In 1832, William Gaskell married the renowned author Elizabeth Gaskell at St. Johns Church.
Knutsford has been home to many famous people including the author Elizabeth Gaskell who wrote Cranford and many other novels, Henry Royce the engineer who in partnership with Charles Rolls created Rolls-Royce Motor Cars, Richard Harding Watt responsible for the town’s Italianate buildings, Trumpet Major Smith of Charge of the Light Brigade fame, and quite a few others. The notorious Highwayman Higgins also lived in Knutsford.
The town’s Italianate buildings include the Gaskell Tower and adjoining early Council Offices now The Belle Epoque restaurant, the Ruskin Rooms and many others especially in Leigh Road where Richard Harding Watt and Henry Royce lived. The town has over 100 listed buildings including the Unitarian Church (Grade I listed) where Elizabeth Gaskell is buried. Also of special note is the Old Town Hall (Grade II) – currently the Lost and Found pub/restaurant, the Sessions Courthouse (Grade II*) – currently the Courthouse Hotel and Restaurant and St Johns Parish Church (Grade II*).
The highlight of the year is Knutsford Royal May Day which began in 1864. The procession winds its way through the town’s narrow streets finishing on the Heath where the crowning of the “May Queen” takes place. It occurs on the first Saturday in May each year when thousands of visitors descend on the town.
Knutsford Heritage Centre has an archive of life in early Knutsford and a comprehensive record of Knutsford Royal May Day and its May Queens dating from 1864.
For more information about Knutsford visit one of the following websites:
The Gaskell Society: Official website for Gaskell Society news
To view a parking map in Knutsford, please click here.
Did You Know?
- Knutsford’s Origins were recorded in the Domesday Book of 1086.
- It is the childhood home of Elizabeth Gaskell who immortalised Knutsford in many of her works, particularly Cranford.
- Knutsford May Day parade has taken place every year since 1864 (with a small break during WW1 and WW2) and since 1887 has been granted the name of Knutsford Royal May Day.
- Home to the Millennium Tapestry created by 3,000 members of the local community, each road, street and lane can be seen along with over 500 everyday scenes. The three panels measure 12 metres in total, using 53 metres of canvas, 52 miles of wool and 150 needles in its creation.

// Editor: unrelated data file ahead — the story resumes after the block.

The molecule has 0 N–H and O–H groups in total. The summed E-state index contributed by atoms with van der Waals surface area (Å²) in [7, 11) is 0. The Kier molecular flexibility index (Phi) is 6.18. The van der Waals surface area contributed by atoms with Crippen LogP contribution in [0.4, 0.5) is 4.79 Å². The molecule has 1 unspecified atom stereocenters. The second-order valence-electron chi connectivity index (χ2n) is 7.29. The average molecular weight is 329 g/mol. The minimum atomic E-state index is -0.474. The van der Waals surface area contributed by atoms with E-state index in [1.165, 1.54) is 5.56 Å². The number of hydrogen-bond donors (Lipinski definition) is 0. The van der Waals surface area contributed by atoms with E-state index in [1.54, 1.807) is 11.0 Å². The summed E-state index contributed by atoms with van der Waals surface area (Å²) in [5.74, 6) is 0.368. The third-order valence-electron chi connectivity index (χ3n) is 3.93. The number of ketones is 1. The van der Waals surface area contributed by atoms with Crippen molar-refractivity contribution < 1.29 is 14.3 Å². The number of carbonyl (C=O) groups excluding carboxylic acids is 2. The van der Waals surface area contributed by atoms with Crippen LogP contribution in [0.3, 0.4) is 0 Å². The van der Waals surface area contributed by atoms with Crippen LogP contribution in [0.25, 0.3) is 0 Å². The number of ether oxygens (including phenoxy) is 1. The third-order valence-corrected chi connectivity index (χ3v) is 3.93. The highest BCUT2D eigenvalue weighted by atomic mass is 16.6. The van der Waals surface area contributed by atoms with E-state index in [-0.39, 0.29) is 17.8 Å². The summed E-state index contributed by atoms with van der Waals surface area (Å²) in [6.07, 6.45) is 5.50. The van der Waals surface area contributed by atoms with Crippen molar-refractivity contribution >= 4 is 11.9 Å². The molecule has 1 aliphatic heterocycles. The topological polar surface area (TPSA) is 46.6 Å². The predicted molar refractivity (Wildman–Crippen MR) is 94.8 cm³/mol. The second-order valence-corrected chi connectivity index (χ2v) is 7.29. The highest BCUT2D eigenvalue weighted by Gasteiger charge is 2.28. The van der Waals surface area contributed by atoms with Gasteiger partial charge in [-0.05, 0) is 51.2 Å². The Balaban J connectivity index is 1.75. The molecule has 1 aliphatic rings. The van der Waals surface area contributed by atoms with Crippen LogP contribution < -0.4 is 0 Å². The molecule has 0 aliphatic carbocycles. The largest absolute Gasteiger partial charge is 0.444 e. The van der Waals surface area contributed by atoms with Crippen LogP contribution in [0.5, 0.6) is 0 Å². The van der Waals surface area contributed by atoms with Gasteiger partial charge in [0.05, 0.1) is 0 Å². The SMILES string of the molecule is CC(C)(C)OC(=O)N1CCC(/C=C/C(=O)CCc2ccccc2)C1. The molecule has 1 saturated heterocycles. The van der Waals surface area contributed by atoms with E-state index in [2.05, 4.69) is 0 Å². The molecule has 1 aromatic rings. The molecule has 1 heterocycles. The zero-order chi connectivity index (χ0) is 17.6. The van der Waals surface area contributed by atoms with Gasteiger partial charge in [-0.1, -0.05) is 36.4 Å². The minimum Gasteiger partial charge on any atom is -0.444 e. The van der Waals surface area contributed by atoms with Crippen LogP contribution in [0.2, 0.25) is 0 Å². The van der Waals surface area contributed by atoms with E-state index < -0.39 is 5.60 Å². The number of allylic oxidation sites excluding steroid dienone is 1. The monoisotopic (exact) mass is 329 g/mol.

- Famous residents have included Henry Royce, co-founder of the Rolls Royce Motor Company.
- Knutsford’s Great Race takes place every ten years. A 3 hour endurance race on all shapes and sizes of penny farthings, hobby horses and bone shakers, featuring teams and individuals from all over the world.
- Richard Harding Watt was a wealthy glove manufacturer with a great love of the northern Italian lakes. The legacy of his many buildings around the town, although slightly eccentric, helps to make Knutsford the attractive market town it is today.
- American General George Patton was associated with Knutsford in 1944 when he set up an HQ at nearby Peover with his troops based at Toft. He lunched with General Eisenhower at the Bells of Peover, where the table they dined at is still laid with fresh flowers today.
- “Squire” Higgins, as he was known to his friends of the local gentry, appears to have been of good birth, although much of his origin is obscure. Taking residence in Knutsford about 1756 and becoming accepted by the community as a gentleman. such a life enabled him to become familiar with the layout of the houses of his hosts so that at a later date he was able to sneak back for a spot of burglary. Local folklore claims ‘Highwayman’ Higgins had a tunnel running under ‘The Heath’ to hide his booty. Higgins and his wife dined with their neighbours and he hunted, fished and shot with them.
- Near the end of the 18th century Lady Jane Stanley, daughter of the 11th Earl of Derby, paid for pavements to be installed in Knutsford. She was a spinster who disapproved of any contact between men and women, even walking side-by-side. She therefore stipulated that the pavement must be so narrow that people could walk only in single file.